Lewis_Hine,_Boy_studying,_ca._1924

If you’re a parent and… you dread the 28-part nonfiction series

Posted by on October 2, 2014.

Sarah Stewart Taylor, a CLiF presenter and author, interviewed CLiF’s founder and executive director Duncan McDougall for a recent parenting piece. Sarah summarizes the aspects of reading supported by our programs – relaxing and enjoying the moment, modeling by reading yourself, repeating books, and letting kids choose.

I know this is true, and I feel like a terrible parent (especially after reading the article) when I try to dissuade by daughter from bringing home her current favorite series – Dog Heroes.

We have made it through three of the twenty-eight (!) books – Eco Dogs, Baghdad Pups, and Military Dogs. These books prompt interesting and timely questions about US involvement in the Middle East and invasive species, and I want to answer them, but I wish it was not at bedtime.

So I looked into the benefits of reading nonfiction to remind myself why I need to engage with these books. Here are the most interesting tidbits I found:

  • Reading informational texts helps students develop their background knowledge, which accounts for as much as 33 percent of the variance in student achievement (Marzano, 2000). I have been amazed at facts my daughter retains from reading different types of books and how she recalls that information later.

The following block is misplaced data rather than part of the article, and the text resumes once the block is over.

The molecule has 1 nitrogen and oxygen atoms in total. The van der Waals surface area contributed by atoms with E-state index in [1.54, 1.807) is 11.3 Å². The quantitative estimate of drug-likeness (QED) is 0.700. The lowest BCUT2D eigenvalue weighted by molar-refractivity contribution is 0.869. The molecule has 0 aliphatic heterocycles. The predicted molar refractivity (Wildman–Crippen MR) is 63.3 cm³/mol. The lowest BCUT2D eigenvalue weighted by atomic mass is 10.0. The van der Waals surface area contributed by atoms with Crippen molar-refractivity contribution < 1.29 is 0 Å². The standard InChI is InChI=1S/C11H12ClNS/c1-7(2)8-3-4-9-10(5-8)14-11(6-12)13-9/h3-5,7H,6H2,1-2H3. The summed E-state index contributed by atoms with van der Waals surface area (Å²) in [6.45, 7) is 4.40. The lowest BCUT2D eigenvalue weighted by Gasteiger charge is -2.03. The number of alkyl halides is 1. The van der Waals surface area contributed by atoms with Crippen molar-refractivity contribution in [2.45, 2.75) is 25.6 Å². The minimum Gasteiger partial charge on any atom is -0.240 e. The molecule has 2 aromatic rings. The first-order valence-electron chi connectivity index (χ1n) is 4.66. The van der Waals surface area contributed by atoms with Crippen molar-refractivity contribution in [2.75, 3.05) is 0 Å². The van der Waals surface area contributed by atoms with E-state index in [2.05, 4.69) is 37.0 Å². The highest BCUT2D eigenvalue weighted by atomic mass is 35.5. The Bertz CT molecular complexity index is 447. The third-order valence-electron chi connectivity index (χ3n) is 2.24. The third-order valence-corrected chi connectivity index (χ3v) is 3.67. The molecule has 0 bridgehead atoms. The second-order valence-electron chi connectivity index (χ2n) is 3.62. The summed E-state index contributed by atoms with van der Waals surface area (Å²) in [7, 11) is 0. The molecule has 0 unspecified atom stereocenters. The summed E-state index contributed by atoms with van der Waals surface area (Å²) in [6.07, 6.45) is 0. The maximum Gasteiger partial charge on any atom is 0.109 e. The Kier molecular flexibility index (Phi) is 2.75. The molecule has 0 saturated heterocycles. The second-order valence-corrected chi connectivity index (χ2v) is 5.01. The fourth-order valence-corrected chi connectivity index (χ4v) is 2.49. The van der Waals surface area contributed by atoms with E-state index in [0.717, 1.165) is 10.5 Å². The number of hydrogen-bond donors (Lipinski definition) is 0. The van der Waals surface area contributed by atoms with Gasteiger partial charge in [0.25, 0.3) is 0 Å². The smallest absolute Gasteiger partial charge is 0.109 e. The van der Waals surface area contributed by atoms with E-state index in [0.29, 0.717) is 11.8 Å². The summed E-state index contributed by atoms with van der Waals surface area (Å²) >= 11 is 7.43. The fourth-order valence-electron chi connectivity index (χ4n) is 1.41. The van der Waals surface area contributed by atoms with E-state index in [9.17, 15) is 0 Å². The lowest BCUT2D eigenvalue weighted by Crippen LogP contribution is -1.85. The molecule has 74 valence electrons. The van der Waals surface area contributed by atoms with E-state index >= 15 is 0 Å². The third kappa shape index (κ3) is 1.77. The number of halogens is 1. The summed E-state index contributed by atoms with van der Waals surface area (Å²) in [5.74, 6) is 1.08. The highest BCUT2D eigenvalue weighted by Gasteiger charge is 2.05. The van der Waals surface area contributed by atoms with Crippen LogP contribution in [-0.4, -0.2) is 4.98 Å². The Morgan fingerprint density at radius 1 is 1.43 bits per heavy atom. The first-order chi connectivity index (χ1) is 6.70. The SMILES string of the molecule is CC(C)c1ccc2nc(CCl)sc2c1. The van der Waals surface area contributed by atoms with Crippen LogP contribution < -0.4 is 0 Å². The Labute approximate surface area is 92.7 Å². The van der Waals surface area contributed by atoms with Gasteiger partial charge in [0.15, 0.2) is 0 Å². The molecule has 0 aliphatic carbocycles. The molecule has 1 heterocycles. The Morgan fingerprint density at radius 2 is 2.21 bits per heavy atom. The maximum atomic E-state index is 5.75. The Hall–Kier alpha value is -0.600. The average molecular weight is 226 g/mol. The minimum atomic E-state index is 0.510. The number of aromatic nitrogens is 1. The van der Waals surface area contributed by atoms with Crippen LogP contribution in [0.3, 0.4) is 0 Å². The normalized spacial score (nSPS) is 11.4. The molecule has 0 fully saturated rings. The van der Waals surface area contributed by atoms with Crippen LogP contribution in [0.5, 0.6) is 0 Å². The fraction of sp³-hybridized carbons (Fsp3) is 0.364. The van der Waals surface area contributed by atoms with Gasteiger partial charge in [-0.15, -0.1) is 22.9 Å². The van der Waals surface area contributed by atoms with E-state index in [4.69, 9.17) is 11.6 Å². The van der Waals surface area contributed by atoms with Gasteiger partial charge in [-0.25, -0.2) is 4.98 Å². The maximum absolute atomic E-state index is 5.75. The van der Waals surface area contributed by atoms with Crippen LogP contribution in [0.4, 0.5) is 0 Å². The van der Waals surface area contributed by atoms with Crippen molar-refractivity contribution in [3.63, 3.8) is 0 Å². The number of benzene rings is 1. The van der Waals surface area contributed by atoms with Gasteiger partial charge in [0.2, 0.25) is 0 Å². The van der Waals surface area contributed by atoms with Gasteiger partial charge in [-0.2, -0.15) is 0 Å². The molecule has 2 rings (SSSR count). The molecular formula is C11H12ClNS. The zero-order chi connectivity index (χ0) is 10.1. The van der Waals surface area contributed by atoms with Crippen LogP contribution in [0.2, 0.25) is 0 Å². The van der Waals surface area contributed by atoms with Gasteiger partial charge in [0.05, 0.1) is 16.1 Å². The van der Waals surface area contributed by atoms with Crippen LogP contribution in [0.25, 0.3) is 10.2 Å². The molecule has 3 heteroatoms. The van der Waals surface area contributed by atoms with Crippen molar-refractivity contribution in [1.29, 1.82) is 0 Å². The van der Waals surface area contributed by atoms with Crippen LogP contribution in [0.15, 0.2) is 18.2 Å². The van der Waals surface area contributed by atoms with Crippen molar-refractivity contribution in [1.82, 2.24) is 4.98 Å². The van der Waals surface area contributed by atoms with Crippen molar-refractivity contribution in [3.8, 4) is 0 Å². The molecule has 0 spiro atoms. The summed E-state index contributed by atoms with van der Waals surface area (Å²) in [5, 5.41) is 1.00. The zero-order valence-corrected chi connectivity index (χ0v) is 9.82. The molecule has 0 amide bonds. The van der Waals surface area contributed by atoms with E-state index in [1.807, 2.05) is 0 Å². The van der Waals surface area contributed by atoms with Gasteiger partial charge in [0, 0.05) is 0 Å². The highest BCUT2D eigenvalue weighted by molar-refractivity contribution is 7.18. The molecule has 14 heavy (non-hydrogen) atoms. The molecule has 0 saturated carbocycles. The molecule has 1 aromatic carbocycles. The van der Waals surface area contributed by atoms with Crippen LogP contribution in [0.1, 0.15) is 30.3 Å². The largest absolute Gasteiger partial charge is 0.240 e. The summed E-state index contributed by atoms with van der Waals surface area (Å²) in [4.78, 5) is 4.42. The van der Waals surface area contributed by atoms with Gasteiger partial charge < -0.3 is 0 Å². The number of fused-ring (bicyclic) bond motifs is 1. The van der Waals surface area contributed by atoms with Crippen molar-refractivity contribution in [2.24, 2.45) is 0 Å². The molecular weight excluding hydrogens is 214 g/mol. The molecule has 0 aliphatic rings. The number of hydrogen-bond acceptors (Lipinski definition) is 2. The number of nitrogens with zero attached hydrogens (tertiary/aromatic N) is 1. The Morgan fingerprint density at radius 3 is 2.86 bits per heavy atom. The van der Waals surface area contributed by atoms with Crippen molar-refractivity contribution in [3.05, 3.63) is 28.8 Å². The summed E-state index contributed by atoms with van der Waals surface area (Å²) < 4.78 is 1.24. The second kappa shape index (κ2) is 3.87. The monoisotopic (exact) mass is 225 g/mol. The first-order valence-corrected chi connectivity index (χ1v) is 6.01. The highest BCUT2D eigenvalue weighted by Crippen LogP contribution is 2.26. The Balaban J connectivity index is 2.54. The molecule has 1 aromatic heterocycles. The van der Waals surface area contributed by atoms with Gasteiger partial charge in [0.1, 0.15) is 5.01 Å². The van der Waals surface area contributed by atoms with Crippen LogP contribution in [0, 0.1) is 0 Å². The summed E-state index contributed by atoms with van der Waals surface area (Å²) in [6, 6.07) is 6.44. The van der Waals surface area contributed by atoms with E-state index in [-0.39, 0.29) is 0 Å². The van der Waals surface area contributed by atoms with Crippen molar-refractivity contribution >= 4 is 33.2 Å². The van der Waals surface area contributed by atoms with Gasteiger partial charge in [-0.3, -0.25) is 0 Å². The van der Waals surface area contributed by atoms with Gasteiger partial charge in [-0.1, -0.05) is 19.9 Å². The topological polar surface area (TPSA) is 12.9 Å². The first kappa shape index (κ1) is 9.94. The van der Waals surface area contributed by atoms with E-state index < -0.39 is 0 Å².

• Nonfiction reinforces for our kids that they live in the real world and that they can understand, observe, and experience all of it. This idea ties together nonfiction books about art, music, math, science, and engineering.
  • In this age of quick links and online news, students can not as easily understand complex texts, in part because they can not sustain their reading over time. Online reading trains readers to skim, not to make their way through informational text. In “Too Dumb for Complex Texts?,” Mark Bauerlein argues reading complex text requires a willingness to probe, a capacity for uninterrupted thinking, and a habit of slow reading.

I want my daughter to develop those skills, and I want her to have the confidence to find answers for herself. Now I will refrain from eye rolling when I see her library choices, and remember that it is not only that we read but also what we read that will prepare her to be a lifelong learner.

 

Photo: http://upload.wikimedia.org/wikipedia/commons/7/79/Lewis_Hine,_Boy_studying,_ca._1924.jpg 

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